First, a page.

You know that rule, eat your protein first? If I did this I would still be anorexically thin. Once I take a couple bites of protein my restriction is so high I can possibly eat any more. Three bites and done. That’s about it.

Lately everything I eat gives me horrid gas. I’m constantly constipated. I try to get enough Water but drinking between meals, when I need to eat at least six meals a day to get enough calories, is incredibly difficult. When I drink with my meals it’s a gamble as to wether I will dump or throw up, so I try not to. But in my busy busy life I find it so hard to drink outside of my 6 meals, to grab that bottle of Water and get it down when my stomach still only takes sips even after so many years out. I get incredibly thirsty when I eat as well. It’s exhausting.

I’m hungry so often. Not physically hungry, although that happens too. But more of a mental hunger or a deep physical anatomical hunger that just feels like I can never really get enough food. I can never, or very very rarely, get quite enough that my body feels truly fed. I’m always in this limbo of not quite satisfied. My stomach prevents me from eating even if my body wants and needs more. I watch other people eat and I envy them. I miss the feeling of true satisfaction and resent the feeling of restriction, especially when I know my body really needs more food!!

Sugar and I- we have a very mixed relationship. I love sugar and I don’t fear it will make me gain weight. Carbs are easier for me to digest than protein and so I rely on the a lot to get the calories I need to not become skeletal again. But carbs can often give me dumping syndrome. I’m constantly playing a game of Russian roulette. Will I dump after this meal? Tonight I dumped horrible after a meal of a turkey sandwich and raspberries. I assume it was the raspberries. It’s a constant condition, one that I go through really hard times over and while sometimes I want to just say- ok! No more carbs- see above issues with protein.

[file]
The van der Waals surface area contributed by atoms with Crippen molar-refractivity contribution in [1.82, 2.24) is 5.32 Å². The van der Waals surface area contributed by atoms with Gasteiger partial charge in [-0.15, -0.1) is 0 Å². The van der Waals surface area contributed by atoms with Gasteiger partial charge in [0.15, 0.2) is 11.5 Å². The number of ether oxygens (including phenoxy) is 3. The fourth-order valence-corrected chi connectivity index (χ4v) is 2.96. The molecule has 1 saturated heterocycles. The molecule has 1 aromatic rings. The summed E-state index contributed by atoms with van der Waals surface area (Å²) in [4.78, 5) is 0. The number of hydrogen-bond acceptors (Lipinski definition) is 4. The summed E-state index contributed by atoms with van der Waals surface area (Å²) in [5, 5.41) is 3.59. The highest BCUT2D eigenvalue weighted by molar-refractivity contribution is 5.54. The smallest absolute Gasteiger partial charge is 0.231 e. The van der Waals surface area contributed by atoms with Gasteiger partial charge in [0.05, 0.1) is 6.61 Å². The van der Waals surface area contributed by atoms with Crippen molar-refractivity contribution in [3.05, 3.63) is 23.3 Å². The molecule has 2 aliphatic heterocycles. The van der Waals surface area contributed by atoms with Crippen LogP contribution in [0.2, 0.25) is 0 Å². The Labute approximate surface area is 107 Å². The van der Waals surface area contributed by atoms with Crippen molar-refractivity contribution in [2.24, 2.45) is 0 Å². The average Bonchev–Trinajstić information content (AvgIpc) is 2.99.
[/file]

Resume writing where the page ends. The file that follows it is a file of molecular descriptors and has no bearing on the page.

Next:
Following the “rules” doesn’t provide a solution to me. Protein is too hard to get down. Water is so hard to get in. My calorie needs are high. I’m having jaw problems now from the stress on my jaw from so much chewing. I’ve seen my surgeon- he says no sugar.

So what’s left for me to eat safely! Protein Shakes? That’s not realistic. And I can barely keep weight on as it is.

What can I swallow and know 100% it won’t get stuck and I won’t dump.

So many people on these forums painting the perfect picture of life after wls. And those feeling like failures when they don’t lose weight.

Well I’m a “success story”. I’m thin.

And I struggle Every. Single. Day.

I wish people would talk more openly and honestly about the long term effects of wls and what it’s like to live with it. What’s it like in an imperfect world for an imperfect person.

My best friend had wls and we talk all the time about these things. It’s nice that I have someone who gets it. When people are considering wls they only want to see the positives but they don’t understand the choice they are making.

Would I make this choice again? Would I trade my health and freedom with food for a day in the body I have now? Probably.

But I’m not sure what that says about me.

Will you do the same? Think about it.

I’m not saying don’t have surgery. I’m not saying I would go back into my old body. That body had lots of problems too. My mind, my body, my life.. I’ll take it now. But wls isn’t for everyone. I’ve had a few friends chose not to do it, and at the time I didn’t understand their decision. In the honeymoon stage you’re on a weight loss high. I rode that high for a long long time. But now.. years out I’m beginning to understand.

Today was a rough day. I have better ones. It would be nice to have a place to get some support for the hard things we go through. Most other people in my life, they can’t understand. For me, having wls is living in a body with chronic digestive illness.